Results from the unadjusted and adjusted associations between the mGDI scores and the independent clinical outcomes are summarized in Table 3. A significant, moderate association between hip abduction muscle strength and mGDI was identified (r = 0.40; p<0.01). We also found a significant, albeit weak, association between hip flexion muscle strength and mGDI (r = 0.37; p = 0.01), but no association between hip extension muscle strength and mGDI (r = 0.10; p = 0.50). Adjusting for walking speed did not change the significance of the association between mGDI and hip muscle strength, Table 3.
We found a moderately significant negative association between pain measured by NRS immediately after walking and mGDI (r = -0.45; p<0.01), Table 3. Furthermore, moderately significant associations between mGDI and patient-reported physical function and quality of life (r = 0.41; p<0.01 and r = 0.41; p<0.01, respectively) were found. These moderately significant associations were also present after adjusting for walking speed, Table 3. However; no association between mGDI and HOOS-Pain was found (r = 0.18; p = 0.23).
This study investigated the potential influence of hip muscle strength, patient-reported physical function, pain and quality of life on the gait ‘quality’ of patients with hip OA.
Hip muscle strength and gait ‘quality’
The results confirmed our hypotheses that hip OA patients who experience low hip muscle strength also walk with reduced gait ‘quality’, but to a lesser degree than anticipated. The current weak to moderate associations emphasize that reduced iMVC does not reflect the entire functional limitation of gait suggesting that factors not identified in the current study are also of importance for gait ‘quality’. However, our results are consistent with previous findings of weak to moderate associations between hip abductor muscle strength and discrete kinematic variables of gait in hip OA patients and healthy older adults [12, 40]. The GDI was measured during horizontal walking at a self-selected walking speed. This task may not be challenging enough to ensure high demand on the hip muscles in hip OA patients, which is reflected in the weak to moderate association. This may also be the reason why we did not find any association between mGDI and hip extensor muscle strength. Little strength requirements in this muscle group is needed during horizontal walking . The hip muscle strength was measured isometrically in a standing position with the limb in an anatomically neutral position. However, this position only represents the position of the joint at one time point in the gait cycle. Analysis of measures of isokinetic hip muscle strength in a dynamic setup mimicking the range of motion and force-velocity during gait may supply the analysis and represent a more functional model. Our finding of a positive association between hip abductor muscle strength and mGDI is however in line with several previous studies that found hip abductor muscle strength to be important for gait function and emphasized the need for increased muscle strengthening regimens [5, 42–45]. The hip abductors are important to stabilize the pelvis in the frontal plane during the stance phase and hip abductor weakness may cause the pelvis to drop towards the swing limb  and thus influence the kinematic of the pelvis included in the GDI. Our results suggest that an effective rehabilitation intervention with special focus on the hip abductor muscles will, to some extent, improve the gait ‘quality’ for patients with hip OA although it only accounted for 16% of the variation in gait. Thus, this study contributed to identify adjustable physical parameters that influence the gait ‘quality’. It is essential to identify these parameters and know the strength of associations to gait when developing rehabilitation programs that intend to improve the overall gait in patients with hip OA.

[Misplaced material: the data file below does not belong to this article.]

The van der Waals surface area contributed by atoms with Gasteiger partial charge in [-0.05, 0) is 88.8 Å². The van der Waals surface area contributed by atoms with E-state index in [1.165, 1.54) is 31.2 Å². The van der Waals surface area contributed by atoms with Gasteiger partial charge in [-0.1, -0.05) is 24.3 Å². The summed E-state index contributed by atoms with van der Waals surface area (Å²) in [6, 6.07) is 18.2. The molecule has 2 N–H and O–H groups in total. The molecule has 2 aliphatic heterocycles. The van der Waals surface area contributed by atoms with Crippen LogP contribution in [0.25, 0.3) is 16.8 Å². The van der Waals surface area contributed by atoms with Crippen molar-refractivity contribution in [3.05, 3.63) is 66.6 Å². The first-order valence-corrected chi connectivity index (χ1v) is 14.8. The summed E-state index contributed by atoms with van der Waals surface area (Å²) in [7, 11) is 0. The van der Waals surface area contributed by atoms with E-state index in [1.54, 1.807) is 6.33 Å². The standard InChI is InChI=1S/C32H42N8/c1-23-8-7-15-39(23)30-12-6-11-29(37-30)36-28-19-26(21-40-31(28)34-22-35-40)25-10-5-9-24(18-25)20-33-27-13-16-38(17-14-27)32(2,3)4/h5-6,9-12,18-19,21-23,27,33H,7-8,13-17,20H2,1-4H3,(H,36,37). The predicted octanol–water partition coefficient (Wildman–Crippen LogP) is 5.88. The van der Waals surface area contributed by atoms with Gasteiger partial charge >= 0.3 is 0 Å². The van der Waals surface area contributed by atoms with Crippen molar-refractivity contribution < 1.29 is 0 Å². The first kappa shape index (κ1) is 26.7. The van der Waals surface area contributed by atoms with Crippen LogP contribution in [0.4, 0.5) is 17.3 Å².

Pain and gait ‘quality’
We found a moderately negative association between gait ‘quality’ and pain measured directly after walking that explained 20% of the variation in GDI but we found no association between gait ‘quality’ and pain measured over the past week (HOOS-pain). The discrepancy in our results could be explained by the way the two pain score are collected. The NRS score is directly connected to the pain level experienced by the patient at the time of walking, whereas the items in the HOOS-pain subscale cover several situations over the past week, not only related to the activity of walking. In accordance with our result, both Behery and Foucher 2014 and Zeni et al. 2014 [10, 12] investigated the association between pain measured as the average over the last week and discrete 3DGA parameters and they found no association in patients with hip OA. Thus, our finding suggests that high pain level experienced directly in relation to gait is negatively associated with the objective measured gait ‘quality’ and that it matters at which time-point pain is measured. Our results imply that interventions aimed at improving pain management may improve gait ‘quality’ to a moderate degree in patients with severe hip OA.
Patient-reported outcomes and gait ‘quality’